Most organizations globally have implemented zero trust

The percentage of organizations worldwide that have implemented a zero-trust initiative has almost tripled in the past three years going from 24% in 2021 to 61% in 2023, according to data from Okta’s 2023 State of Zero Trust report. Companies with between 5,000 and 9,999 employees are more likely to have zero trust in place–three out of four– than those with 500 to 999 employees.

The report is based on responses from 860 information security decision-makers from North America (United States, Canada); EMEA (Denmark, Finland, France, Germany, Ireland, Netherlands, Norway, Sweden, United Kingdom); and APJ (Japan, Australia).

Those planning to implement a zero-trust security initiative in the next 18 months make up 35% of respondents and only 4% were neither planning nor had one in place. The North American region is leading in terms of initiatives already in place, but EMEA and APJ organizations are quickly gaining ground, and nearly all the holdouts in both regions plan to adopt a zero-trust initiative within the next 6 to 12 or 13 to 18 months.

Despite macroeconomic pressures forcing cost cutting, 80% of the respondents reported that their budgets for zero-trust security initiatives had increased over the previous year– 60% reported budget increases of between 1% and 24%, and another 20% increased by 25% or more.

Identity has become a big part of zero trust strategies with 51% of all respondents saying it is extremely important, a considerable increase from 2022’s 27%. Another 40% said it is somewhat important.

Identity begins to shift from IT to security

Identity and access management (IAM), which used to be owned by IT departments, has increasingly shifted to cybersecurity teams. This is backed by Okta’s research that found that 73% of security teams now owns IAM in North America and 50% in EMEA.

In APJ the change is slower, while 41% of organizations task security with managing IAM, another 56% of organizations have security either oversee identity or manage the technology, but not both. There are further signs of the growing importance of identity initiatives, with 34% of respondents using multi-factor authentication (MFA) for external users and 33% for in-house staff.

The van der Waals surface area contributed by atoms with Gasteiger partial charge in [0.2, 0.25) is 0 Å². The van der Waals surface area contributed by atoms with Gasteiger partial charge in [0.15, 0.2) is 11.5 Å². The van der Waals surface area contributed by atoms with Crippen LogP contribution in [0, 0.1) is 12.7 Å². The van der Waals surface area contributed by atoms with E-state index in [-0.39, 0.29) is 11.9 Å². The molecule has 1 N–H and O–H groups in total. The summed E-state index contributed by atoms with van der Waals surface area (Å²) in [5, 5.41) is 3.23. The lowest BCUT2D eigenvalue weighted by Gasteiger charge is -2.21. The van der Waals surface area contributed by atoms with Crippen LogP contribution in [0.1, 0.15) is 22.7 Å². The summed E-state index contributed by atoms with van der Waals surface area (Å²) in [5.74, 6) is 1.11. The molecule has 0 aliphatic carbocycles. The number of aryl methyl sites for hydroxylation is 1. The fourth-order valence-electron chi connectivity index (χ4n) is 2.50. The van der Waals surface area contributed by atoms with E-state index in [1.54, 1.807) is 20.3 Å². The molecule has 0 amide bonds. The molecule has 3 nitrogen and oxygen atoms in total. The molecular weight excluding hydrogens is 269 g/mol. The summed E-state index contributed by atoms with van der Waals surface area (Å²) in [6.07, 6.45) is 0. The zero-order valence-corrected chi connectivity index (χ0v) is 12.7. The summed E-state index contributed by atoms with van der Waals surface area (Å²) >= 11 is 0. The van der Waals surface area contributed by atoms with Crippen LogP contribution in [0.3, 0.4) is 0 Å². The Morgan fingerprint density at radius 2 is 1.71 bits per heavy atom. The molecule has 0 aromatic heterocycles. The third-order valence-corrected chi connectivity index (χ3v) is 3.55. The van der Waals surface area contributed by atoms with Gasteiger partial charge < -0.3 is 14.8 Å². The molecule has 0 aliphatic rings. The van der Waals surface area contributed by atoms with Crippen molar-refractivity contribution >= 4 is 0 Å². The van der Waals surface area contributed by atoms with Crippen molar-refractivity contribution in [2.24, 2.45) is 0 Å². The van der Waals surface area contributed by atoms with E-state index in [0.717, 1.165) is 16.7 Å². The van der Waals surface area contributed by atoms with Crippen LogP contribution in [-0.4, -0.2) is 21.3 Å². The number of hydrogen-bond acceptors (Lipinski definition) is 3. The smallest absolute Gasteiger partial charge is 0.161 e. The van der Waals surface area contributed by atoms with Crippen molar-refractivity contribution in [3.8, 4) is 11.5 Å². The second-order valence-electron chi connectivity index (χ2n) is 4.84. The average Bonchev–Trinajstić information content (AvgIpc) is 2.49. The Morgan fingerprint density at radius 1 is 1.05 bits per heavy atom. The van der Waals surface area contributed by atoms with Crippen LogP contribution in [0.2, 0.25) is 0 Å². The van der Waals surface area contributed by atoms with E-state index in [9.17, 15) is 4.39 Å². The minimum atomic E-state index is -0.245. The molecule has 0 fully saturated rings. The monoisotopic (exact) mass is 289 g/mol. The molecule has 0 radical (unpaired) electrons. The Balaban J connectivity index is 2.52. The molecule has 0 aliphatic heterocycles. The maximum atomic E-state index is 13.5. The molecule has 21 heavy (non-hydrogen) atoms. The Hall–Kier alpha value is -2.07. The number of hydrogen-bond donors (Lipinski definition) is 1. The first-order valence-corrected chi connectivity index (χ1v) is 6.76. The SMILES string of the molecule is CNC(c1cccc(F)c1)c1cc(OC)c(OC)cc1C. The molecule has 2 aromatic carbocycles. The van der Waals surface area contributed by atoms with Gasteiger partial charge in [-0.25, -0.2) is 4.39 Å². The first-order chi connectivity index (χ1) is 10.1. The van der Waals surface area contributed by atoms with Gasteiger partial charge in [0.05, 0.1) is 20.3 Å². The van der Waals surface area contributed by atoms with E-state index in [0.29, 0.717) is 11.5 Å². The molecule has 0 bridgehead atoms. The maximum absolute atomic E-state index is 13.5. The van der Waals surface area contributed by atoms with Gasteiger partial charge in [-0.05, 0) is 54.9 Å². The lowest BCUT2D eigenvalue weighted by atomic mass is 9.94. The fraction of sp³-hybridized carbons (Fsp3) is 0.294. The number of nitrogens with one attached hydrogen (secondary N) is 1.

Across the four industries the report focused on, healthcare organizations are prioritizing MFA for external and internal users and connecting directories to cloud apps. In the public sector the priority is MFA for external users, secured access to APIs, and MFA for employees, in financial services MFA for employees first followed by MFA for external users, and privileged access management for cloud infrastructure, and in software the priorities are MFA for employees, secured access to APIs, and MFA for external users.

Security decision-makers’ focus

In the next 12 to 18 months decision makers will prioritize managing privileged access to cloud infrastructure (42%), securing access to APIs (42%) and implementing multi-factor authentication (MFA) for employees (42%). Furthermore, when it comes to protecting authentication, organizations are more likely to use MFA and single sign-on protection for servers and databases.

More than half of the C-suite respondents said this year that identity was extremely important to a zero-trust strategy, with another 40% declaring it somewhat important. A big shift from last year, when 26% of C-suite respondents declared identity as mission-critical.

IT leaders are integrating their IAM systems with mobile device management (MDM). SIEM, MDM, and endpoint protection are the top three “most important” systems to prioritize integrating directly with an IAM solution, according to the report.

“Low assurance” passwords are still the standard

Passwords remain the “stubborn standard” for authentication globally, “despite their low assurance, and are still used at more than half of the respondents’ organizations.” Security questions, which aren’t much better, are the second-most often used, globally and in EMEA and APJ, while they’ve taken the top spot in North America. The report also found other low assurance services in use including hardware OTP and SMS, voice, and email OTPs.

Factors deemed by the report as of medium-assurance like physical token OTPs and push authenticators are in use at fewer organizations (36% and 29%, respectively), and just 19% of organizations are using high-assurance factors like platform-based authenticators and biometrics. “We expect to see MFA continue its march to the mainstream, while increasing regulations will likely push industries like financial services and the public sector toward passwordless and other high-assurance phishing-resistant authentication factors,” found the report.

Authentication, Identity and Access Management, Network Security, Zero Trust

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